AM Prep-Cooler Copy
JOHNSON & JOHNSON VACCINE REMAINS ON HOLD
UNDATED (AP) — Johnson & Johnson’s COVID-19 vaccine will remain in limbo a while longer.
Distribution of the virus remains on hold after government health advisers said they need more evidence to decide if a handful of unusual blood clots were linked to the shot — and if so, how big the risk really is.
The reports are exceedingly rare — six cases out of more than 7 million U.S. inoculations with the one-dose vaccine.
But the government has recommended a pause in J&J shots this week. The move came soon after European regulators declared that such clots are a rare but possible risk with the AstraZeneca vaccine. The AstraZeneca shot is made in a similar way as the J&J vaccine — and is not yet approved for use in the U.S.
WHITE EX-OFFICER CHARGED WITH MANSLAUGHTER IN SHOOTING OF BLACK MAN
BROOKLYN CENTER, Minn. (AP) — A white former suburban Minneapolis police officer is charged with second-degree manslaughter for killing 20-year-old Black motorist Daunte Wright.
The shooting has ignited days of unrest and clashes between protesters and police.
The charge against former Brooklyn Center police Officer Kim Potter was filed three days after Wright was killed during a traffic stop — and as the nearby murder trial progresses for the ex-officer charged with killing George Floyd last May.
The former Brooklyn Center police chief has said that Potter, a 26-year veteran and training officer, intended to use her Taser on Wright but fired her handgun instead.
However, protesters and Wright’s family members say there’s no excuse for the shooting and that it shows how the justice system is tilted against Blacks, noting Wright was stopped for an expired car registration — and ended up dead.
BIG COMPANIES STEP UP COMPLAINTS ABOUT VOTING RULE CHANGES
UNDATED (AP) — Big business has ratcheted up its objections to proposals that would make it harder to vote, with several hundred companies and executives signing a new statement opposing “any discriminatory legislation.”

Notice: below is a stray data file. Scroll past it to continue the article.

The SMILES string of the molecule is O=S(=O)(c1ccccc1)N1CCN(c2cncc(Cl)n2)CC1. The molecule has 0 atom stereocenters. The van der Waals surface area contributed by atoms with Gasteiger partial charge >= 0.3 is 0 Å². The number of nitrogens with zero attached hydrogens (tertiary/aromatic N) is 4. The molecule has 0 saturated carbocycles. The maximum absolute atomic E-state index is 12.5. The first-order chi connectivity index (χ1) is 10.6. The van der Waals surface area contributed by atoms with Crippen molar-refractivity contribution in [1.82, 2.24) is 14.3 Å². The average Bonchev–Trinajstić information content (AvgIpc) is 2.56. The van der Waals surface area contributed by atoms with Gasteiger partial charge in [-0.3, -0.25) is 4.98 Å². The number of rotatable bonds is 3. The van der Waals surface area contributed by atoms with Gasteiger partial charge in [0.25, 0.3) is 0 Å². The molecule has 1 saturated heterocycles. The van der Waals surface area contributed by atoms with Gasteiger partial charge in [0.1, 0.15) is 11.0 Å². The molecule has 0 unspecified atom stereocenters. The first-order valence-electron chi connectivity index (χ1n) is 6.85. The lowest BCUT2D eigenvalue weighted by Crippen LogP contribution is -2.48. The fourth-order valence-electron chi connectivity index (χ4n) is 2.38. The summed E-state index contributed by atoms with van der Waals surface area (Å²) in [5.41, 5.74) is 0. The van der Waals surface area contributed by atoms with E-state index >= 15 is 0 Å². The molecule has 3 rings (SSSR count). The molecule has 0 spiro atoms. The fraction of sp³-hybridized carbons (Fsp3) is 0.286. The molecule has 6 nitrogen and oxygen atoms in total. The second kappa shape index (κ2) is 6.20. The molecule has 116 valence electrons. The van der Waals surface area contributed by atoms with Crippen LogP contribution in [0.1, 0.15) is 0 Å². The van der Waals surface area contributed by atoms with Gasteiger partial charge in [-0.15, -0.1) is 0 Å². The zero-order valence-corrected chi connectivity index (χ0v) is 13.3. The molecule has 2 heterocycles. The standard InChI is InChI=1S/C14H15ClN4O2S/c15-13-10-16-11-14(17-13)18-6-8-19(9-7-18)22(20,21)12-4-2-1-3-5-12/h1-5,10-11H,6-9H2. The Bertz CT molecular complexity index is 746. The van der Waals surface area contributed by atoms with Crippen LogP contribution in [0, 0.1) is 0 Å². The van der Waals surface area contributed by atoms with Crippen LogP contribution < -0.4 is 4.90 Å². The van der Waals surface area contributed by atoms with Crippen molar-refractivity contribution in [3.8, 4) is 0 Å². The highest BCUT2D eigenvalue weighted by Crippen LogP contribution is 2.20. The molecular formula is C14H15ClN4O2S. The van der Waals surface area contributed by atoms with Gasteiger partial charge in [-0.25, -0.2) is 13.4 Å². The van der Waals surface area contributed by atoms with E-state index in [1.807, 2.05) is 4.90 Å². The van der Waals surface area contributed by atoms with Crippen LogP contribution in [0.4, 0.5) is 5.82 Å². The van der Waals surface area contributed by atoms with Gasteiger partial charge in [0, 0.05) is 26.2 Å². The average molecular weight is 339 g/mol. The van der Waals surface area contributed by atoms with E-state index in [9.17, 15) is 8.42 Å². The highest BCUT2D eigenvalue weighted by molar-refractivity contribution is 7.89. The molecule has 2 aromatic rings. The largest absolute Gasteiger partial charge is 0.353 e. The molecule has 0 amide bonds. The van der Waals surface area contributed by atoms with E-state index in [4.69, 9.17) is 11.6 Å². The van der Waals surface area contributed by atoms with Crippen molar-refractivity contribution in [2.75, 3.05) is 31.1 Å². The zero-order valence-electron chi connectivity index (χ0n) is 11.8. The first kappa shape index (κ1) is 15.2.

The letter, published yesterday in The New York Times and The Washington Post, was signed by companies including Amazon, Google, Starbucks and Bank of America, and individuals such as Warren Buffett and Michael Bloomberg, plus law firms and nonprofit groups.
It’s the largest group yet to join protests against Republican efforts to change election rules in states around the country.
The letter read in part, “Voting is the lifeblood of our democracy and we call upon all Americans to join us in taking a nonpartisan stand for this most basic and fundamental right of all Americans. We all should feel a responsibility to defend the right to vote and oppose any discriminatory legislation or measures that restrict or prevent any eligible voter from having an equal and fair opportunity to cast a ballot.”
Many of the signers have been loyal donors to Republican political campaigns.
WIDESPREAD SEARCH CONTINUES FOR CAPSIZED OILFIELD VESSEL
PORT FOURCHON, La. (AP) — Coast Guard boats and aircraft have covered an area larger than the state of Rhode Island to search for 12 people still missing off the Louisiana coast after their oilfield vessel capsized in hurricane-force winds.
The Coast Guard says one worker’s body was recovered yesterday and six people were rescued Tuesday after the Seacor Power overturned Tuesday afternoon in the Gulf of Mexico.
The search, interrupted by darkness and bad weather, has totaled nearly 40 hours and more than 1,440 square miles of Gulf waters by yesterday afternoon.
DISGRACED FINANCIAL GURU BERNARD MADOFF DIES
NEW YORK (AP) — Bernard Madoff has died.
The infamous architect of an epic securities swindle that burned thousands of investors, outfoxed regulators and earned him a 150-year prison term, died early yesterday behind bars. He was 82.
Madoff’s death at the Federal Medical Center in Butner, North Carolina, was confirmed by his lawyer and prison officials.
For decades, Madoff enjoyed an image as a self-made financial guru whose Midas touch defied market fluctuations. An ex-chair of the Nasdaq stock market, he had a devoted legion of investment clients, including filmmaker Steven Spielberg, actor Kevin Bacon and Hall of Fame pitcher Sandy Koufax.
But his business was exposed in 2008 as a Ponzi scheme that wiped out people’s fortunes and ruined charities. He became so hated he wore a bulletproof vest to court.
The fraud was believed to be the largest in Wall Street’s history.